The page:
When NOT to Use Mediation for Divorce

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There Are Times When a Family Lawyer Needs to Be Called In

by Michael Heath

Using a mediator or collaborative lawyers to assist in ending a marriage has several advantages. The spirit of working together to negotiate a settlement is normally less costly, both financially and emotionally, than the litigation model. The discovery process is also more casual than in a litigated divorce, leading to even less stress. Meetings are never held in court but are instead conducted out of the public eye. As appealing as the mediation method might be, there are a few situations where mediation is not a good fit.

Circumstances Where Divorce Mediation is Not Advised  

If a spouse or couple finds themselves in any of the following cases, they need to consider their divorce disqualified for mediation:

  1. Domestic Violence—this is a dangerous situation where both the spouse and children need to seek protection. Also, the negotiation process could never be successful when one spouse fears or feels threatened by the other spouse. Here a family lawyer should be used and likely the authorities will need to be involved.
  2. Absconding with Children—although it is rare, we have all read stories of a spouse hiding children or taking them to a foreign country with no way for the other parent to get them back. If there is a risk here, then a family attorney should be contacted immediately.
  3. Dissipation of Assets—if it is thought that a significant amount of marital assets is disappearing, then contacting a family attorney right away is advised. Often there is little a judge can do once the money or items are gone.
  4. Mental Health or Substance Abuse Issues—a spouse suffering psychological issues would not likely be able to represent themselves effectively. The same goes for a person who is dependent on drug or alcohol and not in recovery.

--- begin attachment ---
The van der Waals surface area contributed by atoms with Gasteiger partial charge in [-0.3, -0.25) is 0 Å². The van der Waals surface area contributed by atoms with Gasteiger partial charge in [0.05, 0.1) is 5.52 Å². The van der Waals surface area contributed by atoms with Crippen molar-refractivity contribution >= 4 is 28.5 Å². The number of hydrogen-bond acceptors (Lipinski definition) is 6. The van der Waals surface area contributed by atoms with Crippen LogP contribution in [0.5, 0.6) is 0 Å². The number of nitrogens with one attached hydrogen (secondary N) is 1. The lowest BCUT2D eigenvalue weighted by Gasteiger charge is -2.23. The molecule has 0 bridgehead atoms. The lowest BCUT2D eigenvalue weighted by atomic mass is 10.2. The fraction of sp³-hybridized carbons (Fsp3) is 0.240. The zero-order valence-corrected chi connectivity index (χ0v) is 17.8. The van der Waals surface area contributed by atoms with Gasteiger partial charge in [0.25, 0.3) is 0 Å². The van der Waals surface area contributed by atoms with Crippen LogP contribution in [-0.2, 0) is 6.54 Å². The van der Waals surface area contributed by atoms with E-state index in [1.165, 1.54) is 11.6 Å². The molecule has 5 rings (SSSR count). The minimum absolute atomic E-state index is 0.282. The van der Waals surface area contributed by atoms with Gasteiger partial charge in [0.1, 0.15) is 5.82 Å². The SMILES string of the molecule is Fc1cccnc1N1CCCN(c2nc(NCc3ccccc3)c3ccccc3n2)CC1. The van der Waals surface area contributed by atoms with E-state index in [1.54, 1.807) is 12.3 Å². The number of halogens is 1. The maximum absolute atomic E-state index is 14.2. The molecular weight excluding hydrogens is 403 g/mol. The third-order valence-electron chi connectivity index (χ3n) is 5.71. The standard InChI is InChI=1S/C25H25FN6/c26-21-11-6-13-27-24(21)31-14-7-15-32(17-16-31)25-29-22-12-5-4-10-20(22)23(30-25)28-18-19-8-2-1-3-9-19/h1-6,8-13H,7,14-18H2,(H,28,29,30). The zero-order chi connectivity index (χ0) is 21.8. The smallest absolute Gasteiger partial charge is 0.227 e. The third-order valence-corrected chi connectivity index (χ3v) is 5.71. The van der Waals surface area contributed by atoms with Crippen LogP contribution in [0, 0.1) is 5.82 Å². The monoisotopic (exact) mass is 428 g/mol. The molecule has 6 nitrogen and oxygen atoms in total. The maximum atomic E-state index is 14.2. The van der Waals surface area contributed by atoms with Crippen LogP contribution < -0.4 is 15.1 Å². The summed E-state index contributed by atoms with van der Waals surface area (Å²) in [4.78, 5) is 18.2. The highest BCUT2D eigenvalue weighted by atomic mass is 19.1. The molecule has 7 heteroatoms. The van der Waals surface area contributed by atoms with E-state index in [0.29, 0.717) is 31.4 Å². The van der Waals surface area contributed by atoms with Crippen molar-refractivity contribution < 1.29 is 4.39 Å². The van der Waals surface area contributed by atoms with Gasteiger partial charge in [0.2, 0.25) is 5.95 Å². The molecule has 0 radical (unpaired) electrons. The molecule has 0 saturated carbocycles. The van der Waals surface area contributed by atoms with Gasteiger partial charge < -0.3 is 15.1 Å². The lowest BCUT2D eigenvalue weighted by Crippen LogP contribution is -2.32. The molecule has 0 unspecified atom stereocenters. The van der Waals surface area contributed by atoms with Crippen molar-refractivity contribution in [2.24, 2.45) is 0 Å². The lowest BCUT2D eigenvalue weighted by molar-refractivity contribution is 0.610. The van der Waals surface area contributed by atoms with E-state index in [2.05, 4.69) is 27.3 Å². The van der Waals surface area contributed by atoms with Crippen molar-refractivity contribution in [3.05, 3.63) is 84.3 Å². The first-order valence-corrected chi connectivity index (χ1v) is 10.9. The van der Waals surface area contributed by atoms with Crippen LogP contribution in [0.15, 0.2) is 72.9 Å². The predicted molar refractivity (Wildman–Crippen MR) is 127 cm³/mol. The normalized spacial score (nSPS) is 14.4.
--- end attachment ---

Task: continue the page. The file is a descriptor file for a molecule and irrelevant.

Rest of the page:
5. Contrarian Position—employing mediation to negotiate a divorce settlement requires a mutual decision. If one spouse refuses to use the method than hiring a litigation attorney is usually the only alternative.
  6. Severe Imbalance of Power—mediators are trained to recognize an imbalance in power and guide the meetings in a way where the playing field is more even. If one spouse feels intimidated by the prospect of negotiating for themselves in a three-way meeting, they could consider the collaborative divorce model where trained lawyers represent the spouses in four-way mediation meetings. However, if one spouse still feels that the power dynamic is still too dramatic for a mediation approach then litigation would make more sense.

Mediation or Collaborative Divorce

The above list may appear to cover a lot of broken marriages and in a way it does. But most breakups are due to a lack of fulfillment or some prolonged unhappiness. When a couple decides to move on to a new destination in their lives, they should consider the divorce mediation model as a way to get there. The solutions-based approach employed in three or four-way meetings is one of cooperation that normally results in a more civilized and less costly divorce.


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